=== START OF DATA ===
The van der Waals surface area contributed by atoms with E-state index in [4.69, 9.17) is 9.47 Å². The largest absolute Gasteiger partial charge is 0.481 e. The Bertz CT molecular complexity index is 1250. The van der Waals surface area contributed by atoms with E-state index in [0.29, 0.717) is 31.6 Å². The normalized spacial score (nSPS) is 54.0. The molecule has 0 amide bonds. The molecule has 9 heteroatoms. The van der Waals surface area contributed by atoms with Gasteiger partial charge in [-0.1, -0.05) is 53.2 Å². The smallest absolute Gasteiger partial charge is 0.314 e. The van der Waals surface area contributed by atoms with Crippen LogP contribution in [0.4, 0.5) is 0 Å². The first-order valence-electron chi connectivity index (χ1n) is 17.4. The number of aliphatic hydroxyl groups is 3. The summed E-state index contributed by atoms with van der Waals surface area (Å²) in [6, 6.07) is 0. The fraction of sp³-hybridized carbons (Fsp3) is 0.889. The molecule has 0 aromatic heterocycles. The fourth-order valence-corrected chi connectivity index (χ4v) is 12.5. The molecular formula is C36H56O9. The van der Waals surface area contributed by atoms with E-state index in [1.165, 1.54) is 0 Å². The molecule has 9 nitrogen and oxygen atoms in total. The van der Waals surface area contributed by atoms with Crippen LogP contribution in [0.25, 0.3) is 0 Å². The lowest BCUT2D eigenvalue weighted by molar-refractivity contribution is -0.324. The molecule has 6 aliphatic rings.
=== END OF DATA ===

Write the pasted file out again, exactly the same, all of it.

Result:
The van der Waals surface area contributed by atoms with E-state index in [4.69, 9.17) is 9.47 Å². The largest absolute Gasteiger partial charge is 0.481 e. The Bertz CT molecular complexity index is 1250. The van der Waals surface area contributed by atoms with E-state index in [0.29, 0.717) is 31.6 Å². The normalized spacial score (nSPS) is 54.0. The molecule has 0 amide bonds. The molecule has 9 heteroatoms. The van der Waals surface area contributed by atoms with Gasteiger partial charge in [-0.1, -0.05) is 53.2 Å². The smallest absolute Gasteiger partial charge is 0.314 e. The van der Waals surface area contributed by atoms with Crippen LogP contribution in [0.4, 0.5) is 0 Å². The first-order valence-electron chi connectivity index (χ1n) is 17.4. The number of aliphatic hydroxyl groups is 3. The summed E-state index contributed by atoms with van der Waals surface area (Å²) in [6, 6.07) is 0. The fraction of sp³-hybridized carbons (Fsp3) is 0.889. The molecule has 0 aromatic heterocycles. The fourth-order valence-corrected chi connectivity index (χ4v) is 12.5. The molecular formula is C36H56O9. The van der Waals surface area contributed by atoms with E-state index in [1.165, 1.54) is 0 Å². The molecule has 9 nitrogen and oxygen atoms in total. The van der Waals surface area contributed by atoms with Crippen LogP contribution in [0.25, 0.3) is 0 Å². The lowest BCUT2D eigenvalue weighted by molar-refractivity contribution is -0.324. The molecule has 6 aliphatic rings.